Mexico and the US are closer than in previous administrations. Mexico’s foreign relations secretary says that Mexico’s relationship with the US is “more fluid” and “closer” than with previous administrations (English). Secretary of State Rex Tillerson started his Latin American tour in Mexico to discuss drug trafficking (English).



The Road to Reform


The CRE will fight fuel robbery tooth and nail. The Energy Regulatory Commission (CRE) will check retail sales from gas stations and LP and natural gas companies in March in order to detect fuel robbery (Spanish). There were 10,363 illegal taps in 2017, a 50% increase from the previous year (Spanish) (English).


Mexico will double gasoline storage. The Energy Regulatory Commission (CRE) is evaluating 23 new projects to store diesel and gasoline in Mexico with US$1.8bn in investment (Spanish). The new capacity will reach 17.7 million additional barrels, 80% of Pemex Logística’s current capacity.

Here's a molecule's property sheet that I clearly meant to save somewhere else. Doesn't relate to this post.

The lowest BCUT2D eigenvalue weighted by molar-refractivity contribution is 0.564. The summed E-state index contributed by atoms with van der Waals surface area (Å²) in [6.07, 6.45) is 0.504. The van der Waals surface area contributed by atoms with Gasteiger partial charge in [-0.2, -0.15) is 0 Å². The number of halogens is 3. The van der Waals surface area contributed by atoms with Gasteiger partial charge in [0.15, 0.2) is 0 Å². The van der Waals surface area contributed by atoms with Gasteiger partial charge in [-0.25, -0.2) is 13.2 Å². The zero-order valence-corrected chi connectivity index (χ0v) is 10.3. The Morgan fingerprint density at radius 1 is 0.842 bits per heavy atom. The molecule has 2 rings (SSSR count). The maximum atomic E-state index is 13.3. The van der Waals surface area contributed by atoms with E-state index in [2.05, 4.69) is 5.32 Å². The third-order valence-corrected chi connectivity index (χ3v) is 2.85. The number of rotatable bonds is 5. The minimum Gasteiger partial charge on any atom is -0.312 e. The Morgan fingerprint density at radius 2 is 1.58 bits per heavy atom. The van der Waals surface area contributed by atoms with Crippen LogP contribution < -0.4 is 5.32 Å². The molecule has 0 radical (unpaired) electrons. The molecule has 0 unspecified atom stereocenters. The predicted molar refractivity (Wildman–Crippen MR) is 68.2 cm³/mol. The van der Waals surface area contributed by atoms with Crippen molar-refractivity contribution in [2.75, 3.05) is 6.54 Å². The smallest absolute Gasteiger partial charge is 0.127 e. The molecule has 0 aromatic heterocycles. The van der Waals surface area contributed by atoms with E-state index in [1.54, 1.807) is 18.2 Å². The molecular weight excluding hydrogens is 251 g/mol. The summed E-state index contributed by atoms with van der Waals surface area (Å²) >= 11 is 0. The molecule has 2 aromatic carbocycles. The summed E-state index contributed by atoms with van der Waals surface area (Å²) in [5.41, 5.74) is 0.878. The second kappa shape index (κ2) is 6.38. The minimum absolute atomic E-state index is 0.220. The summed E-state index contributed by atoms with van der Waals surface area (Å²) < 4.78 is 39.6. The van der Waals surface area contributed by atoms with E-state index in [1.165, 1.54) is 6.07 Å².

Upstream rounds will bring US$153bn in investment. In two rounds totaling eight tenders, Mexico has attracted US$153bn in investment from 20 countries (Spanish). Energy analysts estimate Mexico needs 14 more rounds as successful as the first two to reach the estimated $640bn of investment needed through 2040 (Spanish).


Pemex will partner up on Round 2.4 contracts. The state-owned company will look for partners to exploit and develop two fields obtained in Round 2.4 (Spanish). Pemex will invest between US$150m and US$200m in the two deepwater blocks (Spanish).


Pemex starts looking for shale gas. Pemex will devote US$100m to drill between six and 10 wells to develop shale gas in Round zero fields (Spanish). The National Hydrocarbons Commission has already okayed the first drilling in the Tampico-Mizantla area.